The COVID-19 pandemic pushed 4.7 million people out of the middle class and into vulnerability or poverty in Latin America and the Caribbean (LAC) last year, likely reversing decades of social gains, according to a new World Bank report. The impact was even more dramatic if the effect of a massive, temporary social transfer program in Brazil is excluded from the projections. Without that offset from Brazil, a total of 12 million people across the region slipped from the middle class in 2020.
The same holds true for poverty. Regionwide, there were 400,000 less poor in 2020, but without the offset from Brazil, an estimated 20 million people fell into poverty in 2020, with another 1.4 million increase due to population growth, according to The Gradual Rise and Rapid Decline of the Middle Class in Latin America and the Caribbean.
Over the past two decades, the number of people living in poverty in the region fell by nearly half. The middle class (per capita daily income between US$13 and US$70 per day) surpassed the vulnerable (living on US$5.50 to US$13 per day) and poor (below the US$5.50 per day poverty line) as the largest single group in 2018, but growth stalled in recent years and the region has been one of the hardest hit in health and economic costs during the Coronavirus pandemic. In 2020 the middle class fell to 37.3 per cent of the population, the vulnerable class rose to 38.5 per cent and the poor made up 21.8 per cent of the population in LAC.
“The Latin America and the Caribbean region is at a crossroads, and the reversal of hard-won social gains is at risk of becoming permanent unless bold reforms are carried out,” said World Bank Vice-President for Latin America and the Caribbean Carlos Felipe Jaramillo.
“The emergency cash transfer supports that helped lessen the impact of the pandemic will not be sustainable for too long, so the region needs to move forward with policies that will ensure a strong recovery and bring about a more sustained, resilient and inclusive growth that will combat persistent poverty and inequality.”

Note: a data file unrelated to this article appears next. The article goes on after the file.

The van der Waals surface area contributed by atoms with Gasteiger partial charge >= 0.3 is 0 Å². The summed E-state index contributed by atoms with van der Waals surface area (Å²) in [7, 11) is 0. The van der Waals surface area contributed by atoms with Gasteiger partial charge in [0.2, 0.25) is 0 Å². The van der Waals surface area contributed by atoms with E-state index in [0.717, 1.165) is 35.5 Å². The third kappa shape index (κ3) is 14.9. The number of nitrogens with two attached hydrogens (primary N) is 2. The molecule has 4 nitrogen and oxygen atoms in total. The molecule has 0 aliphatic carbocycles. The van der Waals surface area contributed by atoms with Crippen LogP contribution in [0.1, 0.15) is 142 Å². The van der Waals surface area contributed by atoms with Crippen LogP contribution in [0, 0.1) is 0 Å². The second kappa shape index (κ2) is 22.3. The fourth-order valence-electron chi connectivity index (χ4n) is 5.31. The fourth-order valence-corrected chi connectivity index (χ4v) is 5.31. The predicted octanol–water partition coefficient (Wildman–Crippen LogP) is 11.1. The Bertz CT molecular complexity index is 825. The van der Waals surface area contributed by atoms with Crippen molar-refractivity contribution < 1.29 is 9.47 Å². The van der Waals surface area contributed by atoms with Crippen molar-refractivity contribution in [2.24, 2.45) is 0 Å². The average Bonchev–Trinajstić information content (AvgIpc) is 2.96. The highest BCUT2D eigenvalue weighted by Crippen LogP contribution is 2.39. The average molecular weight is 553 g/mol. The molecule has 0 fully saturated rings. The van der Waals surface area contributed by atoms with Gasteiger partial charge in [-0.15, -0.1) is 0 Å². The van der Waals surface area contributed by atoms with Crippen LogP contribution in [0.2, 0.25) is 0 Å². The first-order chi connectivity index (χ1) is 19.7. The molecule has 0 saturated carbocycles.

While mitigation measures including social protection programs helped limit the negative impacts in the short term, without a fast and inclusive economic recovery and similar levels of mitigation measures, poverty may rise again in 2021. Ensuring broad access to vaccines, developing efficient and effective systems to distribute and administer them and fortifying health systems across the region will be key to the recovery.
In addition, the crisis has magnified the damaging effects of inequality in the region. Over half (54.4 per cent) of the region’s workers are in the informal sector, 9 out of 10 workers living in poverty are in the informal sector, and nearly a third are self-employed.
“Those who were worse off to begin with will likely be the most affected, leading to increases in income inequality in an already very unequal region,” said Ximena Del Carpio, Practice Manager for the World Bank Poverty and Equity Practice Group. “Access to basic services such as electricity, adequate water, sanitation, and even the internet has become even more essential under lockdown measures.”
However, less than one in four poor households have adequate sanitation, nine per cent do not have access to electricity, and only 25 per cent use the internet at home. Faced with the ongoing pandemic and uncertainty, Governments need to prioritize equitable access to essential services.
The lockdowns highlighted the importance of broad internet access and alternative methods of purchasing goods and services. Countries should continue to invest in digital infrastructure to accelerate these changes and enact legislation for the expansion of the digital economy.
In addition, social protection programs should be re-assessed to adjust their reach and incorporate new beneficiaries. Income transfers are helpful to provide vulnerable groups some income security during containment periods, but they are temporary and may not be enough to prevent the sharp decline of the middle class.